|Learn this man's|
secret for speaking
a foreign language
I used to joke that I spoke French like a 3-year-old. Until I met a French 3-year-old and couldn’t hold up my end of the conversation.I think I’ve put in more hours of learning French than Mr. Alexander (I started in 1974), and while my studies seem to include none of the things he did, I am able to read eighteenth-century French in the original. “Tonight, sweetheart, we’ll be reading Voltaire’s Zadig in French for your bedtime story.” I don’t think I’d hand Adolphe to a 3-year-old (I think it’s standard for high schoolers in France though).
But even with my abilities to read eighteenth-century novels, Le Monde, and Têtu in French, I know that my abilities to speak are somewhat more limited. I. Speak. French. Much. More. Slowly. Than. I. Speak. English. I have actually had casual conversation in French. Some years ago, I was in D.C. and was asked a question in very bad English by a French woman who was at the museums. She had trouble understanding my English, so we both switched to French.
Though my level of proficiency doesn’t please me (though the thought of conversational drill is sufficiently odious that I have no desire to improve my spoken command of French), it seems that I’m a rarity. Mr. Alexander notes that his failure was “in fact quite unremarkable,” and notes that “few adults who tackle a foreign language achieve anything resembling proficiency.” He does say that there are other advantages to learning a language, even if you’re never going to be good enough to order a meal in a restaurant or read a book written for grownups.
He writes that he had taken a cognitive assessment since he was worried about general memory loss. He scored below average for his age group. A year later, after the year of French, he retook the assessment and scored average in three categories and above average in the other seven. “Studying a language had been like drinking from a mental fountain of youth.”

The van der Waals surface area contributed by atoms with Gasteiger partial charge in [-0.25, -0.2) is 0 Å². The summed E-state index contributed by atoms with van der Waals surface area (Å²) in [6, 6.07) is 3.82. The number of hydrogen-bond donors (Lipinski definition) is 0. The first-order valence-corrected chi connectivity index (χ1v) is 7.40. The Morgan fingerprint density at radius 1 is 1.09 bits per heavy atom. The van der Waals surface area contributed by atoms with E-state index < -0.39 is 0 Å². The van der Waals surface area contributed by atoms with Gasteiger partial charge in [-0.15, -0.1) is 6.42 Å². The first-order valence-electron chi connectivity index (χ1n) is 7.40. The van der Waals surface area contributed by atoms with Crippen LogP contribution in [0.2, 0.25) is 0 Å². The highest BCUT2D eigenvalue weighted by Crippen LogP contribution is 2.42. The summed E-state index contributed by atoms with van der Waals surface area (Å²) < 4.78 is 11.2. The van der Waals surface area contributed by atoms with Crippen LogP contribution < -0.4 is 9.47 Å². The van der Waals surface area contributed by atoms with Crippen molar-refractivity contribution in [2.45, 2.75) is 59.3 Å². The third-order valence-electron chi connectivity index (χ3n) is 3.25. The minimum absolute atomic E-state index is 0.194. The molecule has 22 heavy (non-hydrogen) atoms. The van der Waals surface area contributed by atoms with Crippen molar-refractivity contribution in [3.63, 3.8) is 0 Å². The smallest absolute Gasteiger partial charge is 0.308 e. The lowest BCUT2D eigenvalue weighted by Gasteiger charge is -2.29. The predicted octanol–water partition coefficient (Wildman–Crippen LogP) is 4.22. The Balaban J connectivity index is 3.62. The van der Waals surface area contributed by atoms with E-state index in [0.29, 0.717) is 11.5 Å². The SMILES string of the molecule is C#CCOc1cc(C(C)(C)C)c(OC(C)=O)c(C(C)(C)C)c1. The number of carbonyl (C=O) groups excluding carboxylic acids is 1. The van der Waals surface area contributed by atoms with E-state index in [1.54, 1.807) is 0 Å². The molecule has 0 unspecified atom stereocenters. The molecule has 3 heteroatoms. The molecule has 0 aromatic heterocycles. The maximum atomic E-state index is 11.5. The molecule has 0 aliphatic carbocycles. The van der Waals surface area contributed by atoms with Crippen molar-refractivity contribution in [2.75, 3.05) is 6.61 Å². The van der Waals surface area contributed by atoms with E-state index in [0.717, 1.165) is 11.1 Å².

But what if he could have it all? First, I don’t think anyone can learn French in a year. Even the toddlers he’s comparing himself to have put in more effort than that. But what if a year of language study could actually produce a reasonable level of proficiency? What if you could have a conversation about things you care about after a year of study?
You could with Esperanto. If Mr. Alexander spent the next year studying Esperanto, by the end of the year, he could easily read an issue of Monato, the Esperanto general interest magazine. He could hold a casual conversation with a non-English speaking Esperantist at the 100th World Esperanto Congress. Many people mark their Esperanto anniversary by trying their hand at translating something into Esperanto or embarking on writing some poetry. I wouldn’t dream of trying to write a poem in French. I could do it in Esperanto.
If trying and failing to learn a foreign language is good for you, imagine the befits of trying and succeeding. It seems strange to prod people into foreign language classes, knowing that most of them won’t actually ever get proficient, as if five years after school you were likely to forget how to add a set of numbers. (“Five plus seven make…damn, I’m out of fingers”) Yet we’re okay with the idea of people failing at language and deciding that they’re just “dumb at languages.”
Imagine the delight people would have if they could chatter away happily at language, confident that they were speaking it with ease. Imagine not writing off language learners, but knowing that people are going to succeed. That could all happen in an Esperanto class. Some years ago, I taught an Esperanto short course. At the final lesson, the class asked that we do that day completely in Esperanto. So we did.
Eat your hearts out, French students.
(Oh, and the picture at the top. Yeah, that's Dr. L. L. Zamenhof, the creator of Esperanto.)
Update: All the Esperantists are saying, "certe estas Doktoro Zamenhof, John. Mi estas nek blinda nek stulta."
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